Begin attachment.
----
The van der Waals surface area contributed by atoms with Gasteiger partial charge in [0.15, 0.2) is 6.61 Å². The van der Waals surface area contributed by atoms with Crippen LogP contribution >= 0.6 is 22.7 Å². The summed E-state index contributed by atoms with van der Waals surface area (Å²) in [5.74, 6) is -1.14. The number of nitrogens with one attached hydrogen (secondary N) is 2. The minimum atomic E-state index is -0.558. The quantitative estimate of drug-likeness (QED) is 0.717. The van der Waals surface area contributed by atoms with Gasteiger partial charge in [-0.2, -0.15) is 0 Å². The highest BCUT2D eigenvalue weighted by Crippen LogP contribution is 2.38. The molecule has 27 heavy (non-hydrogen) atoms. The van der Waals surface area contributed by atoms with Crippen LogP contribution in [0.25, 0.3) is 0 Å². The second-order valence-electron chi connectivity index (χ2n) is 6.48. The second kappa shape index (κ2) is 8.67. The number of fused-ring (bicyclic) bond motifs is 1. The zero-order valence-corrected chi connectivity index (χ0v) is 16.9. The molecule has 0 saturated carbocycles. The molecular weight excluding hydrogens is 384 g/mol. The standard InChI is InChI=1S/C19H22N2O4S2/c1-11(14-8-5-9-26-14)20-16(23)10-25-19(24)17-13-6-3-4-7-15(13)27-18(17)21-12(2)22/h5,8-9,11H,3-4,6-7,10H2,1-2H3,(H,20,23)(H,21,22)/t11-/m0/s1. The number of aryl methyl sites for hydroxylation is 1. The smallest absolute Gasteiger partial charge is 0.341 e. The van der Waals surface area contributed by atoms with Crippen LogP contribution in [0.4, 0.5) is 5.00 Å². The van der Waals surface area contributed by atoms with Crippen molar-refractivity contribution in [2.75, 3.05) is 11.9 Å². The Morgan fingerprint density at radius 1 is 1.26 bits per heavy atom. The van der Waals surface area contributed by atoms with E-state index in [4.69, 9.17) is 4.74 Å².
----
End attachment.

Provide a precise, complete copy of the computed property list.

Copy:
The van der Waals surface area contributed by atoms with Gasteiger partial charge in [0.15, 0.2) is 6.61 Å². The van der Waals surface area contributed by atoms with Crippen LogP contribution >= 0.6 is 22.7 Å². The summed E-state index contributed by atoms with van der Waals surface area (Å²) in [5.74, 6) is -1.14. The number of nitrogens with one attached hydrogen (secondary N) is 2. The minimum atomic E-state index is -0.558. The quantitative estimate of drug-likeness (QED) is 0.717. The van der Waals surface area contributed by atoms with Gasteiger partial charge in [-0.2, -0.15) is 0 Å². The highest BCUT2D eigenvalue weighted by Crippen LogP contribution is 2.38. The molecule has 27 heavy (non-hydrogen) atoms. The van der Waals surface area contributed by atoms with Crippen LogP contribution in [0.25, 0.3) is 0 Å². The second-order valence-electron chi connectivity index (χ2n) is 6.48. The second kappa shape index (κ2) is 8.67. The number of fused-ring (bicyclic) bond motifs is 1. The zero-order valence-corrected chi connectivity index (χ0v) is 16.9. The molecule has 0 saturated carbocycles. The molecular weight excluding hydrogens is 384 g/mol. The standard InChI is InChI=1S/C19H22N2O4S2/c1-11(14-8-5-9-26-14)20-16(23)10-25-19(24)17-13-6-3-4-7-15(13)27-18(17)21-12(2)22/h5,8-9,11H,3-4,6-7,10H2,1-2H3,(H,20,23)(H,21,22)/t11-/m0/s1. The number of aryl methyl sites for hydroxylation is 1. The smallest absolute Gasteiger partial charge is 0.341 e. The van der Waals surface area contributed by atoms with Crippen LogP contribution in [0.4, 0.5) is 5.00 Å². The van der Waals surface area contributed by atoms with Crippen molar-refractivity contribution in [2.75, 3.05) is 11.9 Å². The Morgan fingerprint density at radius 1 is 1.26 bits per heavy atom. The van der Waals surface area contributed by atoms with E-state index in [4.69, 9.17) is 4.74 Å².